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Fig is ready to throw Psychonauts money at you 06 Aug, 2019 / 10 comments

As you probably remember, Double Fine is now a Microsoft property, which means a whole host of things, potentially most so for those who invested in the Psychonauts 2 Fig campaign. Looks like Christmas will come early for said investors, with payments now being sent out in September, according to Destructoid. This because publishing rights have shifted to Microsoft.

Of course, who knows if it will amount to a happy Christmas or not -- a 139% return is nothing to sneeze at, unless, of course, Psychonauts 2 beats all estimates. That seems unlikely to me, but consider that only one handsome man’s opinion.

Did you invest? Sound off in the comments if so, though I never considered the Mojo crowd the investor type.

10 Comments

  • Avatar
    Call me Squinky on 17 Aug, 2019, 14:08…
    BTW I got mixed up on InXile - they've also been acquired by MS. :(

    It was Harebrained Schemes that got acquired by Paradox (the developers of Shadowrun Returns).
  • Avatar
    Call me Squinky on 15 Aug, 2019, 14:23…
    For that matter I wonder what the fates of other devs like Obsidian will be - they've already been burned by MS before.
  • Avatar
    Jennifer on 15 Aug, 2019, 08:29…
    The fact that Microsoft mandated that Rare work on Kinect titles for five years doesn't fill me with the greatest sense of hope that Microsoft would always continue to let Double Fine work on whatever projects they wanted to do.

    Although, Double Fine created some of the most fun experiences on Kinect, so if they were forced to focus on games for specific hardware peripheral(s), at least they'd probably be enjoyable.
  • Avatar
    elTee on 14 Aug, 2019, 18:41…

    valkian

    Call me Squinky


    On a broader note the Microsoft acquisition definitely concerns me in the longterm. Sure, they can say FOR NOW that they only care about supporting DF financially, but that could all change the moment MS' publishing leadership changes hands, and Tim and DF will have little recourse at that point. I get that continuing to turn to crowdfunding for eveything won't necessarily be viable longterm (especially for the bigger projects like Psy 2, which already needed additional support from publishers) but being beholden to a parent company whose main incentive is profit-driven doesn't sound like a good fit for DF going forward when the going gets tough.



    I think of it as Disney's acquisition of Pixar (which was several orders of magnitude larger than this one). Disney understood that they weren't so much buying a money making machine, as adopting a culture of filmmaking. Pixar has since remained pretty much unchanged ever since then (in terms of the way it operates, the way their movies are made and so on, regardless of the output), but Disney changed because of acquiring Pixar.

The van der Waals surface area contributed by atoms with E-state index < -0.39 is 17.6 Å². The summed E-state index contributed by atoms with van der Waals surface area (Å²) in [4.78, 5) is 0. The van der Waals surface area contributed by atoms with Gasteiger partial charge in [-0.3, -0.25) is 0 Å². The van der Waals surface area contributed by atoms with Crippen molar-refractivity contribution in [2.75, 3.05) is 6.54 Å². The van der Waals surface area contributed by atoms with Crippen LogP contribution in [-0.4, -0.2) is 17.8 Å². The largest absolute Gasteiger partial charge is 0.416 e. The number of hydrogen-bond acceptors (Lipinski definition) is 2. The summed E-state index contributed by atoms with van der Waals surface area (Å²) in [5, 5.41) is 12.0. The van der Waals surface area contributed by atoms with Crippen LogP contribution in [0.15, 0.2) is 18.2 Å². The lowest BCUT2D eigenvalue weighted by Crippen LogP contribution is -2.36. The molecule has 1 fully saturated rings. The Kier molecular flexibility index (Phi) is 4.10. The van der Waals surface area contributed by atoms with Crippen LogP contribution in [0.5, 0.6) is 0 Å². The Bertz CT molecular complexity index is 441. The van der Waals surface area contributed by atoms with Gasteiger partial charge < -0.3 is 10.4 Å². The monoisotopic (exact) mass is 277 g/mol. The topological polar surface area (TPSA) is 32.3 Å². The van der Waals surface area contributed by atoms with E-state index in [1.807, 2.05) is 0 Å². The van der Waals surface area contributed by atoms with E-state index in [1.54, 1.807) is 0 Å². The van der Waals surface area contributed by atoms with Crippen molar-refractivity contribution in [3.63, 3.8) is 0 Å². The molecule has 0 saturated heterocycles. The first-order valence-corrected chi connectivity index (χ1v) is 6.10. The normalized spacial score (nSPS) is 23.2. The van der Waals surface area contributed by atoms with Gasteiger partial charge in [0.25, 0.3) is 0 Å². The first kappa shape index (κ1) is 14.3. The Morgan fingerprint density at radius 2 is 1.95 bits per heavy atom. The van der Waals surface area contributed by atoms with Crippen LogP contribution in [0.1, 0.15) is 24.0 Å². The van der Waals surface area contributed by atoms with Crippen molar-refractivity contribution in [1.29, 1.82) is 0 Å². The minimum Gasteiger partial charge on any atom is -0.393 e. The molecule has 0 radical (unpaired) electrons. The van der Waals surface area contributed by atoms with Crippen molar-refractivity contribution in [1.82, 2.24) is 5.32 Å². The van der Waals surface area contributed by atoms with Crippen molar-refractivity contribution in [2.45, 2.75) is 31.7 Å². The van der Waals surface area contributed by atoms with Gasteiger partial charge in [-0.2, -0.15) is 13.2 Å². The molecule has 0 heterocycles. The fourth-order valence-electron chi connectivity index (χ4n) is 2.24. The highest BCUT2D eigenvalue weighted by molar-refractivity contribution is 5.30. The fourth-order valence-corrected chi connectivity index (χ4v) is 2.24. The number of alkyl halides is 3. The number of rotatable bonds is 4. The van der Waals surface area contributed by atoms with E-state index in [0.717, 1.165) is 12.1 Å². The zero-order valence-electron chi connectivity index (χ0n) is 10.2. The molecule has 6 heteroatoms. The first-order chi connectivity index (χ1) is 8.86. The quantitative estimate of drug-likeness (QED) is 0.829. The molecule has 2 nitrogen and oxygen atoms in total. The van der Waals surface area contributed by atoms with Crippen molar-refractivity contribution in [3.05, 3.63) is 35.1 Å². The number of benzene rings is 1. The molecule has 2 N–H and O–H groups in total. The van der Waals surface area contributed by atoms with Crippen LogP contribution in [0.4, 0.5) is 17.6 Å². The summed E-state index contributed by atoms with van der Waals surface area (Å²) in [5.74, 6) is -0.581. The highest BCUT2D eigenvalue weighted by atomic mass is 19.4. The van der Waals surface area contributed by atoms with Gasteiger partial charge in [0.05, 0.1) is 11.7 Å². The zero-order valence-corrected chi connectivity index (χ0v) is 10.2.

Now, of course I don't expect Microsoft to change even in their game department because of their owning of Double Fine, but Tim Schafer is no fool. He wouldn't have agreed to a short-term benefit if he thought there was a chance that this could go wrong in the long-term. I would imagine there were some conditions under which he accepted to join Microsoft. I would imagine that in 2019, a company like Microsoft is purchasing a company for more than whatever revenue Double Fine can generate (which is far from impressive and represents coins to a massive company like Microsoft).

    It's fine to be cautious about it, but I see no reason to be pessimistic about it. The fact that they don't have to chase funding is HUGE. So I'd say let's not worry until we have reason to worry. Let's assume Tim and co knew what they were doing.



    I don't think the Disney/Pixar comparison is the right one. Pixar and Disney already had contracts, and the Toy Story 2 debacle really squared them up against each other. Disney basically bought Pixar out but at the cost of having Pixar on the Disney board, where they would have important influence over the direction of the company.

    I regret I am in the camp who feels that an inherited regime will one day look at the books and say "what is Double Fine and why are we paying for it?"
  • Avatar
    Call me Squinky on 13 Aug, 2019, 17:15…
    @valkian - You could well be right, but the movie industry may be in a different place right now - to start with, it's more mature (at least in terms of having existed for considerably longer).

    Maybe the deal had some stipulations, but Tim's shown in the past that he'll tend to sign on with publishers who may or may not really care about doing a good job in the long run, or giving DF a fair shake when push comes to shove.

    I don't know what recourse he might have if management changes hands and they start getting hounded more to change their development style or start randomly having to help other companies rush out their games. I hope you're right that MS is legally bound to maintain a hands-off approach, but personally I kind of doubt it.